Of course, a sharpened and oiled petrol chainsaw will do the job just as well, or probably even better than a cordless one,  but why put up with the negative aspects that come with all petrol tools when you can get the job done without them? Different horses for different courses I always say.

Again, the fact that corded electric chainsaws need to be connected to the mains or a generator doesn’t make them ideal for cutting trees away from the home, but if you have a small tree in close proximity to your home, then I don’t see why you couldn’t use one. Just be careful not to let it fall onto something like your garden furniture or expensive lawnmower that you’ve left nearby.

This youtube video shows a man using a corded electric chainsaw while on a step ladder (not something I would recommend) and you can see that you would have to be very careful with that cord hanging around for numerous safety reasons.

Best chainsaw for trimming branches

We all know that hedge trimmers, pole hedge trimmers, and pruning saws are excellent tools for shaping your hedges and shrubs, but some tree branches are just too thick or hard for those tools to cut through successfully. In these cases, you’re better off using a chainsaw.

Both petrol chainsaws and cordless ones are fit for the task here, but I would suggest using a cordless model if you are going to be trimming branches that are high up. The reason being that you’re probably going to be up on a tripod ladder, or at least reaching up above your head to cut those branches, and the extra weight of a petrol chainsaw will make that more difficult than with a cordless model.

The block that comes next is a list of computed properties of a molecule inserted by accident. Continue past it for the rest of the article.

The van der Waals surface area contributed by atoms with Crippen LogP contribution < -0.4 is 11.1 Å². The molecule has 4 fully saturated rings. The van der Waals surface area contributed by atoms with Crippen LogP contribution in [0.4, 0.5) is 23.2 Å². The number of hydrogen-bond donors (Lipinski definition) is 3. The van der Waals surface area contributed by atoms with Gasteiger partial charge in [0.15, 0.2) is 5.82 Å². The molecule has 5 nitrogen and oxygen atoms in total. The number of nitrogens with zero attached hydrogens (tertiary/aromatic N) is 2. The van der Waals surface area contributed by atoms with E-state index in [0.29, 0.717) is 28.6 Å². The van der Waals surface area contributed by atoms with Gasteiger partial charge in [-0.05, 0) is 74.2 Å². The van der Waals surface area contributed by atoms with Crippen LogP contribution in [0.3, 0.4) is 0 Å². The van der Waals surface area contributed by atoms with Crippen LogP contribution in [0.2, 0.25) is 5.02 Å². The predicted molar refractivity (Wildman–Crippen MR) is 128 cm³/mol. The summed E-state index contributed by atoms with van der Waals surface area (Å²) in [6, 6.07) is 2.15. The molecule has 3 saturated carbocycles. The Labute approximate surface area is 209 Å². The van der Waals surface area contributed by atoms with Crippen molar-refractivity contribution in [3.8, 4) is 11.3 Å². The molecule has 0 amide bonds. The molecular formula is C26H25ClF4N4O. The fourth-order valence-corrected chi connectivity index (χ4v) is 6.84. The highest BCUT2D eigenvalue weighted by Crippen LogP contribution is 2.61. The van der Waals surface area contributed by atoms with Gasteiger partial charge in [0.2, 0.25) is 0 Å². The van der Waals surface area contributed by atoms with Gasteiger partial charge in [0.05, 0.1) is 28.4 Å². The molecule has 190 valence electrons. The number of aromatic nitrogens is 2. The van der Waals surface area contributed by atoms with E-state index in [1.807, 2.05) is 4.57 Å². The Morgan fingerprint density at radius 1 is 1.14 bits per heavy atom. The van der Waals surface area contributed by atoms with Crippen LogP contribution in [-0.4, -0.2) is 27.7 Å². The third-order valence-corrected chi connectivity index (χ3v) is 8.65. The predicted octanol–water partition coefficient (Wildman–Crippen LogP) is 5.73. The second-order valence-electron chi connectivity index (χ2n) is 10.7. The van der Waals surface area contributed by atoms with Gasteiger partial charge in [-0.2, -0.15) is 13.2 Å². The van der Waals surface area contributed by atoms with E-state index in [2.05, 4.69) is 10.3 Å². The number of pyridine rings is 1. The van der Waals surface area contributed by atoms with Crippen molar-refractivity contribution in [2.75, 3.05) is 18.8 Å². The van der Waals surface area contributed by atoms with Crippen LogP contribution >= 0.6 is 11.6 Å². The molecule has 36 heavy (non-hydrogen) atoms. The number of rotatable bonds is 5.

If you are going to use a chainsaw to trim branches, doing it from under them, and not like this or you might be in for nasty fall, at the very least-

Petrol, electric, and cordless chainsaws compared for cutting firewood

If you’re going to be cutting up firewood close to the house, then I would say you could use any of the three types of chainsaws for the task. You can also combine the use of a chainsaw with a good axe or log splitter for smaller pieces. However, before you decide on a specific chainsaw, there are a few things to take into consideration for each one-

Petrol chainsaws- These have the most power, and so are the best choice for cutting larger logs into smaller ones that can then be split with a wedge or an electric log splitter. The downsides to using one of these tools are that they tend to produce more vibration than electric and cordless chainsaws and this can become tiring with continual use. There is also the factor of the fuel tank which will need refilling after a while.

Cordless chainsaws- With their lighter weight and reduced vibrations, cordless chainsaws are much easier on the arms than petrol machines, and you will feel far less fatigue after a long firewood cutting session and be able to feel more relaxed as you sit around your fire pit later.